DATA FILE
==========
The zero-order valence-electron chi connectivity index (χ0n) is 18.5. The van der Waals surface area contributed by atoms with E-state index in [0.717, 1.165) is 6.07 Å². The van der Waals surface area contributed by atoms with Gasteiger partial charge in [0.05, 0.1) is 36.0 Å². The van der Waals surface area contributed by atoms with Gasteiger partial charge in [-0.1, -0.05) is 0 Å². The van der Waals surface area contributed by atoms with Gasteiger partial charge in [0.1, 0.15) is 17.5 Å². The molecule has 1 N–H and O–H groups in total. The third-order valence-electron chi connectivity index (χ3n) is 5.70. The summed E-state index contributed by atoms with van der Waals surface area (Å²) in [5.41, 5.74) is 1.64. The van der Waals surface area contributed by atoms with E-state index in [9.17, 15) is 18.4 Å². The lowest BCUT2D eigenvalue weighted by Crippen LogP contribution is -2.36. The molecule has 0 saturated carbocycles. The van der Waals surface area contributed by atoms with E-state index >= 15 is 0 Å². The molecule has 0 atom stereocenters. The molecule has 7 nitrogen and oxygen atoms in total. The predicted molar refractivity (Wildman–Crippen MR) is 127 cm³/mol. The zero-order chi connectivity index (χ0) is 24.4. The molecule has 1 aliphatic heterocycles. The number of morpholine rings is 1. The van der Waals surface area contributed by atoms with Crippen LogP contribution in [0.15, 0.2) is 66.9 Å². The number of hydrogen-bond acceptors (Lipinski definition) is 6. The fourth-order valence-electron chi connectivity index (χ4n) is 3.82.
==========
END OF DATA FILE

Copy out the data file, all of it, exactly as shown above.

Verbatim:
The zero-order valence-electron chi connectivity index (χ0n) is 18.5. The van der Waals surface area contributed by atoms with E-state index in [0.717, 1.165) is 6.07 Å². The van der Waals surface area contributed by atoms with Gasteiger partial charge in [0.05, 0.1) is 36.0 Å². The van der Waals surface area contributed by atoms with Gasteiger partial charge in [-0.1, -0.05) is 0 Å². The van der Waals surface area contributed by atoms with Gasteiger partial charge in [0.1, 0.15) is 17.5 Å². The molecule has 1 N–H and O–H groups in total. The third-order valence-electron chi connectivity index (χ3n) is 5.70. The summed E-state index contributed by atoms with van der Waals surface area (Å²) in [5.41, 5.74) is 1.64. The van der Waals surface area contributed by atoms with E-state index in [9.17, 15) is 18.4 Å². The lowest BCUT2D eigenvalue weighted by Crippen LogP contribution is -2.36. The molecule has 0 saturated carbocycles. The van der Waals surface area contributed by atoms with E-state index >= 15 is 0 Å². The molecule has 0 atom stereocenters. The molecule has 7 nitrogen and oxygen atoms in total. The predicted molar refractivity (Wildman–Crippen MR) is 127 cm³/mol. The zero-order chi connectivity index (χ0) is 24.4. The molecule has 1 aliphatic heterocycles. The number of morpholine rings is 1. The van der Waals surface area contributed by atoms with Crippen LogP contribution in [0.15, 0.2) is 66.9 Å². The number of hydrogen-bond acceptors (Lipinski definition) is 6. The fourth-order valence-electron chi connectivity index (χ4n) is 3.82.